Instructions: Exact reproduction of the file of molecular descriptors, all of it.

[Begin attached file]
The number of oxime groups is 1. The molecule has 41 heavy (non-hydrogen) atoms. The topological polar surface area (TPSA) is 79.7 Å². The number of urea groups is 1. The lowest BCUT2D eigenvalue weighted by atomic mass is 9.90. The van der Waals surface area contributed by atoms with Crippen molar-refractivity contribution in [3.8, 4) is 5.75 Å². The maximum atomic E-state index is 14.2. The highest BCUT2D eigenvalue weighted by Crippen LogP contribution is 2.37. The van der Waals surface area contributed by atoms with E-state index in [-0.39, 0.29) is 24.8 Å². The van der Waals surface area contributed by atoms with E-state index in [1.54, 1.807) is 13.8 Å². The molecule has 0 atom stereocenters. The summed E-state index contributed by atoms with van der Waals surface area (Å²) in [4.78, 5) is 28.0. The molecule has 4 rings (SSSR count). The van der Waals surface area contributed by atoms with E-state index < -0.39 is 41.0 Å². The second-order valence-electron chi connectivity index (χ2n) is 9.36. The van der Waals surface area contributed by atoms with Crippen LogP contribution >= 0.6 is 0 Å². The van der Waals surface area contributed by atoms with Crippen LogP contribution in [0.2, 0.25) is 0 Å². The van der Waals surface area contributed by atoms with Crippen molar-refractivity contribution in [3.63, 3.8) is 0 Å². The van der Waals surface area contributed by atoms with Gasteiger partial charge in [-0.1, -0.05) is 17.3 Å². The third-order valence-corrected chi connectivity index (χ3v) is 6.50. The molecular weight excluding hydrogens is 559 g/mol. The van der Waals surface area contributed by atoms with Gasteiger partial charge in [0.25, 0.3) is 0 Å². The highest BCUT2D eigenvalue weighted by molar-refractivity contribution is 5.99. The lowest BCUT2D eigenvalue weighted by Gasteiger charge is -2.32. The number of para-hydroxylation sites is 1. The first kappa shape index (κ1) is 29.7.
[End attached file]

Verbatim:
The number of oxime groups is 1. The molecule has 41 heavy (non-hydrogen) atoms. The topological polar surface area (TPSA) is 79.7 Å². The number of urea groups is 1. The lowest BCUT2D eigenvalue weighted by atomic mass is 9.90. The van der Waals surface area contributed by atoms with Crippen molar-refractivity contribution in [3.8, 4) is 5.75 Å². The maximum atomic E-state index is 14.2. The highest BCUT2D eigenvalue weighted by Crippen LogP contribution is 2.37. The van der Waals surface area contributed by atoms with E-state index in [-0.39, 0.29) is 24.8 Å². The van der Waals surface area contributed by atoms with E-state index in [1.54, 1.807) is 13.8 Å². The molecule has 0 atom stereocenters. The summed E-state index contributed by atoms with van der Waals surface area (Å²) in [4.78, 5) is 28.0. The molecule has 4 rings (SSSR count). The van der Waals surface area contributed by atoms with E-state index < -0.39 is 41.0 Å². The second-order valence-electron chi connectivity index (χ2n) is 9.36. The van der Waals surface area contributed by atoms with Crippen LogP contribution >= 0.6 is 0 Å². The van der Waals surface area contributed by atoms with Crippen LogP contribution in [0.2, 0.25) is 0 Å². The van der Waals surface area contributed by atoms with Crippen molar-refractivity contribution in [3.63, 3.8) is 0 Å². The van der Waals surface area contributed by atoms with Gasteiger partial charge in [-0.1, -0.05) is 17.3 Å². The third-order valence-corrected chi connectivity index (χ3v) is 6.50. The molecular weight excluding hydrogens is 559 g/mol. The van der Waals surface area contributed by atoms with Gasteiger partial charge in [0.25, 0.3) is 0 Å². The highest BCUT2D eigenvalue weighted by molar-refractivity contribution is 5.99. The lowest BCUT2D eigenvalue weighted by Gasteiger charge is -2.32. The number of para-hydroxylation sites is 1. The first kappa shape index (κ1) is 29.7.